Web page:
Quantification of sweat gland innervation in patients with Fabry disease

A case-control study

Panagiotis Kokotis, Nurcan Üçeyler, Christian Werner, Georgios Tsivgoulis, Nektaria Papanikola, Aristeidis H. Katsanos, Nikos Karandreas, Claudia Sommer

Research output: Contribution to journalArticle

1 Citation (Scopus)

Abstract

Introduction: Hypohidrosis and heat intolerance, frequently reported by men and women with Fabry disease (FD), is thought to be related not only to the deposition of globotriaosylceramide (Gb3) in eccrine sweat glands, but also to reduced sweat gland sympathetic innervation. Methods: We performed a case-control study to compare the density of sweat gland innervation between patients with FD and healthy controls by examining lower leg skin punch biopsies. We used a standardized grid of circles superimposed upon the immunofluorescent specimen to create a simple pattern of circles over the sweat gland. Nerve fibers that crossed within the circles were manually counted (“crossed circles”). Nerve fibers that touched the edge of the circle but did not enter were spared (“uncrossed circles”). The percentage of crossed circles from all circles was determined. Results: Biopsy specimens were available of 37 FD patients (median age 44 years, 19–67; n = 18 men) and 16 controls (median age 48 years, 24–83, n = 7 men). Totally there were 153 sweat glands from FD patients and 63 from controls, in which innervation was quantified. While mean sweat gland innervation per biopsy did not differ between the entire FD cohort and controls, data stratification for the reported sweating phenotype revealed a stepwise lower innervation in women with FD and hypohidrosis (n.s.) and anhidrosis (p < .05) compared to women reporting normal sweating. Conclusion: Sweat gland innervation is reduced in women with FD and anhidrosis compared to female patients without sweating impairment. Loss of sweat gland innervation may play a role in FD associated anhidrosis, at least in women.

Original languageEnglish (US)
Pages (from-to)135-138
Number of pages4
JournalJournal of the Neurological Sciences
Volume390
DOIs
StatePublished - Jul 15 2018

Fingerprint

Fabry Disease
Sweat Glands
Hypohidrosis
Case-Control Studies
Sweating
Sweat Gland Diseases
Biopsy
Nerve Fibers
Eccrine Glands
Leg
Hot Temperature
Phenotype
Skin

All Science Journal Classification (ASJC) codes

  • Neurology
  • Clinical Neurology

Cite this

Quantification of sweat gland innervation in patients with Fabry disease : A case-control study. / Kokotis, Panagiotis; Üçeyler, Nurcan; Werner, Christian; Tsivgoulis, Georgios; Papanikola, Nektaria; Katsanos, Aristeidis H.; Karandreas, Nikos; Sommer, Claudia.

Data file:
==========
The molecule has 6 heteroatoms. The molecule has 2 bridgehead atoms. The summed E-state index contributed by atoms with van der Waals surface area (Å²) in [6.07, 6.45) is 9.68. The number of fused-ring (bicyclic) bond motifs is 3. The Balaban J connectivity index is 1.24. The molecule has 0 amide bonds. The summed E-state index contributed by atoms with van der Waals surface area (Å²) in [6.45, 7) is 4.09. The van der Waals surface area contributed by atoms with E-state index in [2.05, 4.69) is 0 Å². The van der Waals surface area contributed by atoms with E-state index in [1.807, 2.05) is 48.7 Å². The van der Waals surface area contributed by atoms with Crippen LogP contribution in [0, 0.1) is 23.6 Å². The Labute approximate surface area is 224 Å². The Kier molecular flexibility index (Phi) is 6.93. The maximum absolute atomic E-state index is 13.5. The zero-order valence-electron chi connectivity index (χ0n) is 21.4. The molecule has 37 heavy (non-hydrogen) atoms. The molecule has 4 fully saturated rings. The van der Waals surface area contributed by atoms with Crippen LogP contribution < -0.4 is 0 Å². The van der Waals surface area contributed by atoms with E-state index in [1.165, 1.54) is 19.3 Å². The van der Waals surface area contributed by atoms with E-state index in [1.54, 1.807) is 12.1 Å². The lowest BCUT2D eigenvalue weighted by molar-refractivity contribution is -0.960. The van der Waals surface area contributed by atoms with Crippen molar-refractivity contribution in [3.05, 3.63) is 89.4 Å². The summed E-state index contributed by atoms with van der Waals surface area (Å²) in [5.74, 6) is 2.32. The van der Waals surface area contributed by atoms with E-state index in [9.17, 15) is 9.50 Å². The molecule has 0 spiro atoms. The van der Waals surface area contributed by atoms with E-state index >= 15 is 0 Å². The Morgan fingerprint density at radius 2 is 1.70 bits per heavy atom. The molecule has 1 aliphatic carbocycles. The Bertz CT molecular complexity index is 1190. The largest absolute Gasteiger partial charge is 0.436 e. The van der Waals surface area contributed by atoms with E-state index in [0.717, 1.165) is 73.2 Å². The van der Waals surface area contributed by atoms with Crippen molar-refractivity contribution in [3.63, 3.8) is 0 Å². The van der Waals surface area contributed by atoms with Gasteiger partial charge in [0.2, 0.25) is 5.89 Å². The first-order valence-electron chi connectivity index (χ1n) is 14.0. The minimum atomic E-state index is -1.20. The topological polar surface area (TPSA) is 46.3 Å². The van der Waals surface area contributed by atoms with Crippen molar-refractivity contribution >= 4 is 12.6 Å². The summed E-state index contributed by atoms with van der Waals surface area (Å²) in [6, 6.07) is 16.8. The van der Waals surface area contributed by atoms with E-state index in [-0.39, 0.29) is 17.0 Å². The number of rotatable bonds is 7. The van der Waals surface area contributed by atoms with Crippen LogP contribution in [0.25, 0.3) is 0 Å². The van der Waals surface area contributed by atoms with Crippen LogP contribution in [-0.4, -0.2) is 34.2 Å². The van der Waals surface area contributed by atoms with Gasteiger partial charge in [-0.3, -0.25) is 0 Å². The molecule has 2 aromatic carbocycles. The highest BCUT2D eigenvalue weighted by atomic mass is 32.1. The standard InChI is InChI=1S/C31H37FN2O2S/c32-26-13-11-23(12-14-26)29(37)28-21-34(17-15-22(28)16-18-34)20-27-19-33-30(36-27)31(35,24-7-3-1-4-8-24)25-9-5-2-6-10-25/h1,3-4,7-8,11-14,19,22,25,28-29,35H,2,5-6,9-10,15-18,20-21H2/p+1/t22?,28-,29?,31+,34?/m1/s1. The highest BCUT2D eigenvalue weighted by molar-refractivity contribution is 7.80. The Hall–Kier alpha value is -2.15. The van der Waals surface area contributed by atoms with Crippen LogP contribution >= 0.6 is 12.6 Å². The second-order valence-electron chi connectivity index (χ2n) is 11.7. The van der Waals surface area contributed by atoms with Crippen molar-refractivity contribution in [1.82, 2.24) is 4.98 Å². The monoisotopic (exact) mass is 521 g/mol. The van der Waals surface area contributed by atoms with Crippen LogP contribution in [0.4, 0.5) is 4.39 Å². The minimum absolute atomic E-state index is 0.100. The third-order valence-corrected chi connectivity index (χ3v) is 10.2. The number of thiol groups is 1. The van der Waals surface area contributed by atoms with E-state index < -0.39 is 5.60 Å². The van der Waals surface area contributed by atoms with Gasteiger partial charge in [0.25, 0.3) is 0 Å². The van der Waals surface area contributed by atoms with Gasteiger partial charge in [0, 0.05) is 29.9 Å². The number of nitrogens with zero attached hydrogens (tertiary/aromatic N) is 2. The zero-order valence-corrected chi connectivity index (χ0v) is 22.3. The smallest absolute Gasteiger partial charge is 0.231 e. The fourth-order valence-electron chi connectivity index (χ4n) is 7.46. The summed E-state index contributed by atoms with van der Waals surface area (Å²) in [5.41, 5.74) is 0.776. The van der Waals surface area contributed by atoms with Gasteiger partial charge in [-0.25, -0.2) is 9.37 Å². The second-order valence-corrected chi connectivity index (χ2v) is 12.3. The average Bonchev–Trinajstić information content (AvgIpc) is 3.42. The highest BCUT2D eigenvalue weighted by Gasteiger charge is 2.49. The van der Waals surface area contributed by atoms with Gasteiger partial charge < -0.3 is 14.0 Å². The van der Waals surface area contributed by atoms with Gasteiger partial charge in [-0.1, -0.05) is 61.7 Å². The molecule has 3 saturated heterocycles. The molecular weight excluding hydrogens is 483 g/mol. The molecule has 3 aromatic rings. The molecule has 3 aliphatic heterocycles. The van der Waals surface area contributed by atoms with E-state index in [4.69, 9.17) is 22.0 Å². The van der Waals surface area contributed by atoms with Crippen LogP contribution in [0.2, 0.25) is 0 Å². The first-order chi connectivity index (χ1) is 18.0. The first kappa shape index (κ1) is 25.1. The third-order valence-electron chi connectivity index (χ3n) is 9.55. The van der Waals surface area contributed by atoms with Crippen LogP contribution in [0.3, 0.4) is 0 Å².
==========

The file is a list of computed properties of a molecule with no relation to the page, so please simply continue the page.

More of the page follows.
In: Journal of the Neurological Sciences, Vol. 390, 15.07.2018, p. 135-138.

Research output: Contribution to journalArticle

Kokotis, P, Üçeyler, N, Werner, C, Tsivgoulis, G, Papanikola, N, Katsanos, AH, Karandreas, N & Sommer, C 2018, 'Quantification of sweat gland innervation in patients with Fabry disease: A case-control study', Journal of the Neurological Sciences, vol. 390, pp. 135-138. https://doi.org/10.1016/j.jns.2018.04.035
Kokotis, Panagiotis ; Üçeyler, Nurcan ; Werner, Christian ; Tsivgoulis, Georgios ; Papanikola, Nektaria ; Katsanos, Aristeidis H. ; Karandreas, Nikos ; Sommer, Claudia. / Quantification of sweat gland innervation in patients with Fabry disease : A case-control study. In: Journal of the Neurological Sciences. 2018 ; Vol. 390. pp. 135-138.
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AU - Papanikola, Nektaria

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N2 - Introduction: Hypohidrosis and heat intolerance, frequently reported by men and women with Fabry disease (FD), is thought to be related not only to the deposition of globotriaosylceramide (Gb3) in eccrine sweat glands, but also to reduced sweat gland sympathetic innervation. Methods: We performed a case-control study to compare the density of sweat gland innervation between patients with FD and healthy controls by examining lower leg skin punch biopsies. We used a standardized grid of circles superimposed upon the immunofluorescent specimen to create a simple pattern of circles over the sweat gland. Nerve fibers that crossed within the circles were manually counted (“crossed circles”). Nerve fibers that touched the edge of the circle but did not enter were spared (“uncrossed circles”). The percentage of crossed circles from all circles was determined. Results: Biopsy specimens were available of 37 FD patients (median age 44 years, 19–67; n = 18 men) and 16 controls (median age 48 years, 24–83, n = 7 men). Totally there were 153 sweat glands from FD patients and 63 from controls, in which innervation was quantified. While mean sweat gland innervation per biopsy did not differ between the entire FD cohort and controls, data stratification for the reported sweating phenotype revealed a stepwise lower innervation in women with FD and hypohidrosis (n.s.) and anhidrosis (p < .05) compared to women reporting normal sweating. Conclusion: Sweat gland innervation is reduced in women with FD and anhidrosis compared to female patients without sweating impairment. Loss of sweat gland innervation may play a role in FD associated anhidrosis, at least in women.

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